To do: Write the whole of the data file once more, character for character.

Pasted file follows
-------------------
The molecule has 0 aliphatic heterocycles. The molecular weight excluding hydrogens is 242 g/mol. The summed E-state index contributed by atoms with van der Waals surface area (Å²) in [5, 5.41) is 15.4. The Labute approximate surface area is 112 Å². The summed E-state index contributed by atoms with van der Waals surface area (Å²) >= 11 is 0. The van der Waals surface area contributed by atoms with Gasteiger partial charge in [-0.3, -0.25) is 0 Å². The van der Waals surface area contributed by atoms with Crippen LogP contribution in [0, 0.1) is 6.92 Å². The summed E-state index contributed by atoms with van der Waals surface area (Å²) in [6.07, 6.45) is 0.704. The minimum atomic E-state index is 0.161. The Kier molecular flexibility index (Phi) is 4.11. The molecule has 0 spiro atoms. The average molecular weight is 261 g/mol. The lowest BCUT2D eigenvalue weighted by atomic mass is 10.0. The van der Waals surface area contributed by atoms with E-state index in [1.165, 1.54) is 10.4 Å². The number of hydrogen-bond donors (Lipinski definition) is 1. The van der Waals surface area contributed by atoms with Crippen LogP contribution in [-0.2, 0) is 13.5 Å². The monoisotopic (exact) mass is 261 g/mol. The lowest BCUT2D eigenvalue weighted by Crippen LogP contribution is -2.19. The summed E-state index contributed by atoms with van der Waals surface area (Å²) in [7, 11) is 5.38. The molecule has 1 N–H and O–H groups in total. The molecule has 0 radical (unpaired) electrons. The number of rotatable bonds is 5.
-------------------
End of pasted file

The molecule has 0 aliphatic heterocycles. The molecular weight excluding hydrogens is 242 g/mol. The summed E-state index contributed by atoms with van der Waals surface area (Å²) in [5, 5.41) is 15.4. The Labute approximate surface area is 112 Å². The summed E-state index contributed by atoms with van der Waals surface area (Å²) >= 11 is 0. The van der Waals surface area contributed by atoms with Gasteiger partial charge in [-0.3, -0.25) is 0 Å². The van der Waals surface area contributed by atoms with Crippen LogP contribution in [0, 0.1) is 6.92 Å². The summed E-state index contributed by atoms with van der Waals surface area (Å²) in [6.07, 6.45) is 0.704. The minimum atomic E-state index is 0.161. The Kier molecular flexibility index (Phi) is 4.11. The molecule has 0 spiro atoms. The average molecular weight is 261 g/mol. The lowest BCUT2D eigenvalue weighted by atomic mass is 10.0. The van der Waals surface area contributed by atoms with E-state index in [1.165, 1.54) is 10.4 Å². The number of hydrogen-bond donors (Lipinski definition) is 1. The van der Waals surface area contributed by atoms with Crippen LogP contribution in [-0.2, 0) is 13.5 Å². The monoisotopic (exact) mass is 261 g/mol. The lowest BCUT2D eigenvalue weighted by Crippen LogP contribution is -2.19. The summed E-state index contributed by atoms with van der Waals surface area (Å²) in [7, 11) is 5.38. The molecule has 1 N–H and O–H groups in total. The molecule has 0 radical (unpaired) electrons. The number of rotatable bonds is 5.